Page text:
After politicians criticized the army on Tuesday for appearing to apologize for killing terrorist leaders in the bombing of a Gaza attack tunnel the day before, the military clarified that its comments were taken out of context and that it does not regret their deaths.
On early Monday afternoon, the Israel Defense Forces blew up an attack tunnel that had entered Israeli territory from the Gaza Strip. At least seven terrorists, including two senior Palestinian Islamic Jihad commanders, were killed in the blast and its aftermath, a dozen more were wounded and, as of Tuesday afternoon, five were still missing in the rubble, according to the coastal enclave’s health ministry.
Several hours after the demolition of the tunnel, IDF Spokesperson Brig. Gen. Ronen Manelis responded to a reporter’s question about the goal of the tunnel blast, saying that the operation was intended only to destroy the underground infrastructure and was “not in any way” meant to assassinate senior terrorist leaders.
Taking to Twitter in response to the comment, Education Minister Naftali Bennett on Tuesday morning accused the military of “apologizing” for the Palestinian Islamic Jihad commanders’ deaths.
“It is forbidden to apologize for successfully destroying terrorists,” Bennett wrote. “Let’s be clear – these were terrorists involved in digging an attack tunnel inside Israeli territory with which they intended to kill Israeli women and children.”
Bennett, who is a member of the security cabinet, said that although Monday’s operation was the deadliest incident in the coastal enclave since the 2014 Gaza war, Israel does not want an escalation of violence with Gaza.
“We are not looking for escalation,” he tweeted. “As a member of the cabinet which has been working since Operation Protective Edge to remove the threat of the tunnels, I give my full support to the army’s actions. The purpose of the IDF is to defeat the enemy, and it should continue to do so.”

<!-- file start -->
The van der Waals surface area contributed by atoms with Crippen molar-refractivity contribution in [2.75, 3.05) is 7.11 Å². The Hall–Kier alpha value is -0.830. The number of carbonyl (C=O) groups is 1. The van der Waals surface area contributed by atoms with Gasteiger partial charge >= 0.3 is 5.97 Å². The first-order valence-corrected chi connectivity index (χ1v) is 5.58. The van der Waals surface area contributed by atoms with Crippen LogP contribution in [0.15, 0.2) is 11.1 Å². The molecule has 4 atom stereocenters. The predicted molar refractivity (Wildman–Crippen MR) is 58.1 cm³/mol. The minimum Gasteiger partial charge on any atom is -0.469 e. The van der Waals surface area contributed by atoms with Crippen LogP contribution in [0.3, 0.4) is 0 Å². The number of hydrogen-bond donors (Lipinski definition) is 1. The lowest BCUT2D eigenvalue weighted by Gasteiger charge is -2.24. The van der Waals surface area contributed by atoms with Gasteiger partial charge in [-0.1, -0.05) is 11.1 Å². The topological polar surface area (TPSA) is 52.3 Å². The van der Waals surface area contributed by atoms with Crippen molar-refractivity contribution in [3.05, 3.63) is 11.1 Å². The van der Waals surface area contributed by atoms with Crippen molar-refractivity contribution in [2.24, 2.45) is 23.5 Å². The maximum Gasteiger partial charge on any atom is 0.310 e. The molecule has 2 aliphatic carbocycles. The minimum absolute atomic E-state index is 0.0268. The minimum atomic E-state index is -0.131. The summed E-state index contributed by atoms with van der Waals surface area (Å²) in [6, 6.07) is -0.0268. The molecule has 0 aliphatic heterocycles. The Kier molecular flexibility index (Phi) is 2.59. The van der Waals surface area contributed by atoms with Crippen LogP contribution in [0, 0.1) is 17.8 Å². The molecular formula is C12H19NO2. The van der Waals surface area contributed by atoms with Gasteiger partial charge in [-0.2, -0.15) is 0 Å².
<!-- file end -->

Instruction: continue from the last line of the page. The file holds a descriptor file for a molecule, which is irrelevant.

In response to Bennett’s statement, an army spokesperson said that the military did not regret the deaths of the terrorists and didn’t make “even one apology” about the army operation.
The official said Manelis’s comment was in response to a question about the goal of the detonation, which was not specifically intended to kill terrorist leaders, but to destroy the infrastructure — “and that was done extremely well,” he said.
“The comments were responsible,” the spokesperson added.
Defense Minister Avigdor Liberman, continuing the war of the words, attacked Bennett on Twitter, accusing him of harming Israel’s security.
“A briefing by the IDF spokesperson cannot be used for a blatant assault on the IDF and its commanders. Comments like this seriously damage the security of Israel and the IDF,” Liberman wrote.
“We will continue to operate with determination, strength and responsibility for the security of Israel’s citizens,” he said.
Opposition MK Elazar Stern (Yesh Atid), a retired IDF general, also slammed Bennett and the other right-wing politicians who criticized the military.
“It is a shame that government ministers, instead of backing the IDF after an incident like this, chose once again to use it to score political points at the army’s expense,” he said in a statement.
Stern said he fully supported the army, and it was clear that there had been no apology. “The result of the IDF’s response was seven killed terrorists but a quiet night in the communities bordering the Gaza Strip — that is a great result,” he said.
The IDF said the terror tunnel was discovered inside Israeli territory near the Gaza Strip and is believed to have been dug after the 2014 Gaza war. The tunnel was being built by the Islamic Jihad terror group. It ran from the Gazan city of Khan Younis, crossed under the border for dozens of meters, and approached Kibbutz Kissufim.
The incident significantly raised tensions in the region, though so far there has been no military response from Islamic Jihad.